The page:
May 1, 2014
As promised from the start, HB 2620 which is supposed to prohibit cities from mandating vacant property fees and registration, and HB 3363 which defines “abandoned buildings” as a public nuisance, have been combined. The title for the new version of HB 2620 remains “Protect Property Rights Act” (Call me cynical but such titles of bills always make me think “PATRIOT ACT”)
There are some grave issues with this measure but for now I am only going to address the first portion. (I will post the about the rest of it before this weekend in over)
The reasoning for merging the registry ‘ban’ bill (HB2620) with the abandoned property definition bill (HB3363) is so that owners of property with ‘bad’ vacancies CAN be targeted, forced to register and accrue a variety of fines and fees which if not paid will result in a lien being placed on their property.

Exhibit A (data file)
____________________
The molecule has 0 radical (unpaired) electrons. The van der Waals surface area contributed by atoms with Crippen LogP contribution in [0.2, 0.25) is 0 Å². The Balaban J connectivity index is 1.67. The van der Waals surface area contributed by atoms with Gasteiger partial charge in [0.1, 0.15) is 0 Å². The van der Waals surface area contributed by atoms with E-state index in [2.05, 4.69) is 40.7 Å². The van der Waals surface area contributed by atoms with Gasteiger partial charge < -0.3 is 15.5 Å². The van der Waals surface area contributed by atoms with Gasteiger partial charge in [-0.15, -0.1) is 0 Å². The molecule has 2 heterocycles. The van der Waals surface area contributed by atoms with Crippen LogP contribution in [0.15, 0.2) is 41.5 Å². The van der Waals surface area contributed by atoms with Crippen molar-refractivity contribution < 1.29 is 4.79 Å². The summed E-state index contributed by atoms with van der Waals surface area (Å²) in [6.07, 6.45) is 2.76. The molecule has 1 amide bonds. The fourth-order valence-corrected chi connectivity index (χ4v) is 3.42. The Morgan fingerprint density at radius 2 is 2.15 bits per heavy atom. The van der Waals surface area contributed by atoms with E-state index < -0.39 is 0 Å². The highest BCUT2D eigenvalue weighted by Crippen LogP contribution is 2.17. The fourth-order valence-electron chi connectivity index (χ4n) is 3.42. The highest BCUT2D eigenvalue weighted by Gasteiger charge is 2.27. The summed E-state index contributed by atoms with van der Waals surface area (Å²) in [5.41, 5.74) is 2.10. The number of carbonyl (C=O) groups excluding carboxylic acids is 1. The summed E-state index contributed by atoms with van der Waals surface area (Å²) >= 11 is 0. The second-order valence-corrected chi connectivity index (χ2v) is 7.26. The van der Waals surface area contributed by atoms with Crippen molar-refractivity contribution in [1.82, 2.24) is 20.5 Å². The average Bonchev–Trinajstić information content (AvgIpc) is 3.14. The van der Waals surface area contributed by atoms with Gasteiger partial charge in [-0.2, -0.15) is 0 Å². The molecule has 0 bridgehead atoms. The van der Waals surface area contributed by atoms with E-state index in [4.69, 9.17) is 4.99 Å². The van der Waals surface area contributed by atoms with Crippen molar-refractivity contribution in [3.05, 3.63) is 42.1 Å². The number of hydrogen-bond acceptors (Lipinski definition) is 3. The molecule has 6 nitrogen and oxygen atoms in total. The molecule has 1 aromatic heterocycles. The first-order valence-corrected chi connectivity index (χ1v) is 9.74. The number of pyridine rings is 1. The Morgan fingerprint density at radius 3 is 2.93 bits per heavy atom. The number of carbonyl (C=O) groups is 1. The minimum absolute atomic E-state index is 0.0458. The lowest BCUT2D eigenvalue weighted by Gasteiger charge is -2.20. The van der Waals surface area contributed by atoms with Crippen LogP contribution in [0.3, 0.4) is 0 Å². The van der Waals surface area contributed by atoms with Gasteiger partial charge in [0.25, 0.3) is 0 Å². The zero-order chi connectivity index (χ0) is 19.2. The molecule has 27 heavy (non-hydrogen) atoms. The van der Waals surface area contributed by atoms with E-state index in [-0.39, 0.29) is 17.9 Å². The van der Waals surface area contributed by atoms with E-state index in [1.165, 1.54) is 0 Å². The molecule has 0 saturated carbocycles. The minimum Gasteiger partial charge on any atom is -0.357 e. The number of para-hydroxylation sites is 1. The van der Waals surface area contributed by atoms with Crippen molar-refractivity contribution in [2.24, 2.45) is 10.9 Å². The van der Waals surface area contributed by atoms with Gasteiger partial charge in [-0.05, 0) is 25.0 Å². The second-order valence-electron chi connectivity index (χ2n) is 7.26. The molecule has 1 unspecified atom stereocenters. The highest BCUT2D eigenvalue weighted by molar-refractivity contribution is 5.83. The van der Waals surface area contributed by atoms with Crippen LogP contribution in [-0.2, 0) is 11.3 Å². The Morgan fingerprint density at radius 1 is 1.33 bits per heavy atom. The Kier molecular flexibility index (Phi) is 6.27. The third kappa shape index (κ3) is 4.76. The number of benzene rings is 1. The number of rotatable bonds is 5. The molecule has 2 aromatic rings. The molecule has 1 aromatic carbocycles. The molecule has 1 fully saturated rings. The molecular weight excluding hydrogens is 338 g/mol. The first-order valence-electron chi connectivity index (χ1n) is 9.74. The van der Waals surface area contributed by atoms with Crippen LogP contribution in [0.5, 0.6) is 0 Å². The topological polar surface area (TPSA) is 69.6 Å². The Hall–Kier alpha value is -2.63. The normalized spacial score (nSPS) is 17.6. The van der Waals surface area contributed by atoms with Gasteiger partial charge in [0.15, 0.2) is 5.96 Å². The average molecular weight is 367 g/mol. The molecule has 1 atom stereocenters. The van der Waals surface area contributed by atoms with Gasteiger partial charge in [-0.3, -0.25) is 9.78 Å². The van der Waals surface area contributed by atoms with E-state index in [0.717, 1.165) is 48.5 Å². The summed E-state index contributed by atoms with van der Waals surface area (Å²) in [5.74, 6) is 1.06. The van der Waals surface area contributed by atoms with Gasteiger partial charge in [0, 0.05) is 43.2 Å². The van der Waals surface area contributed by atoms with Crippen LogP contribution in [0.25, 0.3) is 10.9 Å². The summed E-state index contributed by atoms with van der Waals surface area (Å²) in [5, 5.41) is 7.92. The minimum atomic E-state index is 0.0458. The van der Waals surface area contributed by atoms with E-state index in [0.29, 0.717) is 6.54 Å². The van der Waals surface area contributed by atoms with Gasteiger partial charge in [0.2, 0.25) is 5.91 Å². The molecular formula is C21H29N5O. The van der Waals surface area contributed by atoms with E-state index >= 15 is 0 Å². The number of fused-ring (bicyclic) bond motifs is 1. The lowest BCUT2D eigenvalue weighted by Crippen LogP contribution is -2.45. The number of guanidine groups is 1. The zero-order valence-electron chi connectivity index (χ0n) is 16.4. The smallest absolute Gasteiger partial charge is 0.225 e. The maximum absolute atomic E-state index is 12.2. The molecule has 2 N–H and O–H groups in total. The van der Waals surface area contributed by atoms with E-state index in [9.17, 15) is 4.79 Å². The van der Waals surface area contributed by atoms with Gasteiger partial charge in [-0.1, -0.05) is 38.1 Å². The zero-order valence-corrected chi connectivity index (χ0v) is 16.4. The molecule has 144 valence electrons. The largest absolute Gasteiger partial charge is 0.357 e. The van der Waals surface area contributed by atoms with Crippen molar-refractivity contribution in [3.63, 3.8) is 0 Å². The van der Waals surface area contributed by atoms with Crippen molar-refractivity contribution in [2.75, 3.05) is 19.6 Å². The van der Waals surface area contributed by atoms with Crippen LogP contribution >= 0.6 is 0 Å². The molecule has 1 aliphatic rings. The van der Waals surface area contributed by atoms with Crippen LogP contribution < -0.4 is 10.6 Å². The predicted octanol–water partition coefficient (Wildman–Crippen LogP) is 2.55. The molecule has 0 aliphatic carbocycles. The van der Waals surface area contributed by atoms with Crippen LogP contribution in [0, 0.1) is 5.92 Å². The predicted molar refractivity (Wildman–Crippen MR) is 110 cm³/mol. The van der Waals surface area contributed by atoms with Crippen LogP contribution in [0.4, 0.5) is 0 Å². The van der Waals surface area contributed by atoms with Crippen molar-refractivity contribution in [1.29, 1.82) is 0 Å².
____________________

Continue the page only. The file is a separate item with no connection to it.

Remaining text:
Both bills were passed by the House and sent to the Senate (Hb3363 with title off) HB3363 was not heard in the Senate but was combined with HB 2620 after the bill was passed by the senate.
What we have now is a mess that is due to be heard in the House General Government Conference Committee next week. I am almost certain that our legislators will not pass this monster of a bill in anything resembling its current state but you never know….and I am concerned enough about it that I am going to begin squalling now rather than taking the ‘hide and watch’ approach and end possibly up regretting that later on.